FRANKLIN, Tenn. — Five years ago, Kim Hart’s son underwent an open-heart surgery that got him healthy enough for the family to move from Cincinnati to this quiet suburb of Nashville. Her son has Down syndrome and autism, and she liked that Williamson County had a reputation for caring neighbors and safe schools.
But every day for the past month, she has wondered whether she made a mistake.
It was here that an explosive debate over masking in schools — one of the most effective strategies for keeping students learning in person safely during the pandemic — made the county a poster child for divisions over coronavirus safety measures. A video clip of a county school board meeting last month, showing protesters heckling and threatening medical professionals and parents who supported a universal mask mandate as they left the meeting, drew national attention and a rebuke from President Biden.
As cases in Tennessee surged — the state was leading the nation in new infections per capita earlier this month — many residents of the predominantly white, wealthy county were left despondent that a piece of fabric had become a political statement.
“It’s very dystopian,” Ms. Hart said. “I’m used to arguing with a district to get my kid what he needs. I’m not used to my neighbors screaming at a school board meeting over a mandate that protects everybody.”
At the school board’s August meeting, parents who objected to the mandate pleaded with board members to allow them to be the arbiters of their children’s health decisions. Many said they believed that forcing children to wear masks negatively affected their emotional and physical health; some said they did not believe masks had been proven to work at all.
One parent, Leigh-Allyn Baker, a self-described “California refugee,” said she gave up a Hollywood career “for freedom, and to come to this friendly place of Tennessee and be greeted with open arms.”
Holding up copies of the Constitution, the Declaration of Independence, the Bill of Rights, the Federalist Papers and the Bible, Ms. Baker told the board: “These guarantee my freedom, and yours, and my children’s to breathe oxygen.”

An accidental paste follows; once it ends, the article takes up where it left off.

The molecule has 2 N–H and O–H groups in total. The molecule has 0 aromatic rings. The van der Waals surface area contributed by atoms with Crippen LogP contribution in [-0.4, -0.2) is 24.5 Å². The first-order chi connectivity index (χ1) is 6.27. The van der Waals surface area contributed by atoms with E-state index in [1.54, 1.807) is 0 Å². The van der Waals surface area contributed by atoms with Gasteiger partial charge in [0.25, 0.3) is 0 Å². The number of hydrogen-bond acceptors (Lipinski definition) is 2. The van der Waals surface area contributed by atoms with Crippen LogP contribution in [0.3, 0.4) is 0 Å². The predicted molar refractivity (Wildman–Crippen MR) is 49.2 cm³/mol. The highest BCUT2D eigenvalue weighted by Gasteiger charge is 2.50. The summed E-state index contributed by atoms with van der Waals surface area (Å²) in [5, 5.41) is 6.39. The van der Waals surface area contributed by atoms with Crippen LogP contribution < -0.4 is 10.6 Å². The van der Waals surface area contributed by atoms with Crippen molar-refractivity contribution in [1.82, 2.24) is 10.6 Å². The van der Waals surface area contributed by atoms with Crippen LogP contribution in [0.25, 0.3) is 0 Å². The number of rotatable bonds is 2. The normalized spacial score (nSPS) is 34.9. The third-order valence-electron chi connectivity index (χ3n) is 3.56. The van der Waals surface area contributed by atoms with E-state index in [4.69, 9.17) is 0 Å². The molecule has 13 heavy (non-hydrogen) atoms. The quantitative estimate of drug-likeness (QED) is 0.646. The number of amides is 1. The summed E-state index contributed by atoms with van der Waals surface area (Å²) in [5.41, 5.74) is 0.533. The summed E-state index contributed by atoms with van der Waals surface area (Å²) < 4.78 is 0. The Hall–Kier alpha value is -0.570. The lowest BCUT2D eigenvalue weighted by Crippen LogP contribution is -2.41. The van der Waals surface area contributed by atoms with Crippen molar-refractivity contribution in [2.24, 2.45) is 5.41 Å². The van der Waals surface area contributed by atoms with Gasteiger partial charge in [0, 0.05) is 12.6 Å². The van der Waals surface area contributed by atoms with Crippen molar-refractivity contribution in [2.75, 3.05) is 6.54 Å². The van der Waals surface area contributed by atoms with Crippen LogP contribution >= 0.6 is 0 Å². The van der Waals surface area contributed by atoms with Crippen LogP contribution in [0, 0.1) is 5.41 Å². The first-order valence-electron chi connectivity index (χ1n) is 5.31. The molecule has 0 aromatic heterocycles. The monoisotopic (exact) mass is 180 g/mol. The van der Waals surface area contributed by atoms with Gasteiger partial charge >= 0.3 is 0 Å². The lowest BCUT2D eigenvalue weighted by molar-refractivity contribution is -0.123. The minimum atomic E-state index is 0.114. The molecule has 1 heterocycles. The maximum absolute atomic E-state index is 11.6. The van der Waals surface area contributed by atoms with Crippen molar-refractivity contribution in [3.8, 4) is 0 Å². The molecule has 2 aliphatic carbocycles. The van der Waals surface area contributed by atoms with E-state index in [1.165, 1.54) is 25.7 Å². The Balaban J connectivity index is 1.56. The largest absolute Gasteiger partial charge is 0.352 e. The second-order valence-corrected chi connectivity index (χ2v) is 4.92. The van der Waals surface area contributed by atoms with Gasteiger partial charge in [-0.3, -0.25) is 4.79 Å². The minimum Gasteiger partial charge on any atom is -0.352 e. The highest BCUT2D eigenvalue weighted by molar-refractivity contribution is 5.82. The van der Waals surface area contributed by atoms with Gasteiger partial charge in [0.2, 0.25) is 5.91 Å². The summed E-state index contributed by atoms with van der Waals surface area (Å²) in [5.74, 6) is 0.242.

The opposition to masks has been particularly crushing for parents like Ms. Hart, who see in-person schooling as a lifeline for their children with disabilities. Those students have been among the most underserved during the pandemic but also sometimes face a higher probability that going to school could make them severely ill.
Tennessee is one of seven states that the federal Education Department is investigating to determine whether governors’ orders allowing families to flout school mask mandates discriminate against students with disabilities by restricting their access to education.
Even though many local school boards, including Williamson County’s, have voted to require universal masking, an executive order issued by Gov. Bill Lee, a Republican, allows parents to send their children to school maskless, no questions asked. At the high school Ms. Hart’s son attends, data published weekly by the district shows that more than 30 percent of parents have formally opted out, a percentage that mirrors the district’s overall.
“We’ve always known that not everybody really cares about our children, but it is in our face right now — that it’s not worth you asking your child to wear a mask, so my child can be safe,” said Ms. Hart, who is a researcher and a trained epidemiologist. “That is the scar that I will carry from the pandemic, this playing out in my face over and over and over again.”
Parents of special education students in two Tennessee counties covering the eastern and western parts of the state have sued to block the governor’s order; one lawsuit has succeeded. A third, covering Williamson County, had a hearing before a judge this week.
In the most recent complaint, three lawyers argued that the governor, the Williamson County school board and a carve-out district within the county called the Franklin Special School District, are violating the rights of special education students by allowing parents to opt their children out of the mandate.
The suit was filed on behalf of a student with Down syndrome and another with Type 1 diabetes, but seeks protections for all “similarly situated” students. “Defendants’ actions have pitted children against children, while placing the health and safety of medically vulnerable children with disabilities in danger,” the complaint said.